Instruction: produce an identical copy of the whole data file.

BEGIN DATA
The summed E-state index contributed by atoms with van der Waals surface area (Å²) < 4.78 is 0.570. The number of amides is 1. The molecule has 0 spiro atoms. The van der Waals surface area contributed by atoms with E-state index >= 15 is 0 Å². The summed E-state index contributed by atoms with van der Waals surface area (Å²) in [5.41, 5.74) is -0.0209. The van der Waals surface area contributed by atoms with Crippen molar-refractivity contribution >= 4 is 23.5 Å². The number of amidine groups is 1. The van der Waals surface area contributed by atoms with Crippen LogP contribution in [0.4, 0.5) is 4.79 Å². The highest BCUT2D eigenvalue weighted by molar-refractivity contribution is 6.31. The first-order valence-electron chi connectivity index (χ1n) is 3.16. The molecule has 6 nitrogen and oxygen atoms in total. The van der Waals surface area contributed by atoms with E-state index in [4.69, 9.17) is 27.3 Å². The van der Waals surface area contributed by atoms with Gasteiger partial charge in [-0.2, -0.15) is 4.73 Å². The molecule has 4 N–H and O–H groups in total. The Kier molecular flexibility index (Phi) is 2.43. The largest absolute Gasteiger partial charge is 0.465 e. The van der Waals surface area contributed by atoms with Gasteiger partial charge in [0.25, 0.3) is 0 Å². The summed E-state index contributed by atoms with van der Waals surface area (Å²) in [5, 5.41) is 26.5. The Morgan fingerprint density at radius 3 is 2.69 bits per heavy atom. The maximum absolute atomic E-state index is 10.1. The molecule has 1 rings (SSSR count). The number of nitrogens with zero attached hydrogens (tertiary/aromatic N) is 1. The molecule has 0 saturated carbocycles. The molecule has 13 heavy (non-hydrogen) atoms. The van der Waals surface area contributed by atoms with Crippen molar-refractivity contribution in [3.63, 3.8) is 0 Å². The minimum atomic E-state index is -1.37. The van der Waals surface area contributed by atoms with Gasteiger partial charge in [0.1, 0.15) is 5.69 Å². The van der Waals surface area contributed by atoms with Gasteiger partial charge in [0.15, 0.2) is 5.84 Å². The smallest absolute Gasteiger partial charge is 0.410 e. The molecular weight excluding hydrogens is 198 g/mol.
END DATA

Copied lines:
The summed E-state index contributed by atoms with van der Waals surface area (Å²) < 4.78 is 0.570. The number of amides is 1. The molecule has 0 spiro atoms. The van der Waals surface area contributed by atoms with E-state index >= 15 is 0 Å². The summed E-state index contributed by atoms with van der Waals surface area (Å²) in [5.41, 5.74) is -0.0209. The van der Waals surface area contributed by atoms with Crippen molar-refractivity contribution >= 4 is 23.5 Å². The number of amidine groups is 1. The van der Waals surface area contributed by atoms with Crippen LogP contribution in [0.4, 0.5) is 4.79 Å². The highest BCUT2D eigenvalue weighted by molar-refractivity contribution is 6.31. The first-order valence-electron chi connectivity index (χ1n) is 3.16. The molecule has 6 nitrogen and oxygen atoms in total. The van der Waals surface area contributed by atoms with E-state index in [4.69, 9.17) is 27.3 Å². The van der Waals surface area contributed by atoms with Gasteiger partial charge in [-0.2, -0.15) is 4.73 Å². The molecule has 4 N–H and O–H groups in total. The Kier molecular flexibility index (Phi) is 2.43. The largest absolute Gasteiger partial charge is 0.465 e. The van der Waals surface area contributed by atoms with Gasteiger partial charge in [0.25, 0.3) is 0 Å². The summed E-state index contributed by atoms with van der Waals surface area (Å²) in [5, 5.41) is 26.5. The Morgan fingerprint density at radius 3 is 2.69 bits per heavy atom. The maximum absolute atomic E-state index is 10.1. The molecule has 1 rings (SSSR count). The number of nitrogens with zero attached hydrogens (tertiary/aromatic N) is 1. The molecule has 0 saturated carbocycles. The molecule has 13 heavy (non-hydrogen) atoms. The van der Waals surface area contributed by atoms with Crippen molar-refractivity contribution in [3.63, 3.8) is 0 Å². The minimum atomic E-state index is -1.37. The van der Waals surface area contributed by atoms with Gasteiger partial charge in [0.1, 0.15) is 5.69 Å². The van der Waals surface area contributed by atoms with Gasteiger partial charge in [0.15, 0.2) is 5.84 Å². The smallest absolute Gasteiger partial charge is 0.410 e. The molecular weight excluding hydrogens is 198 g/mol.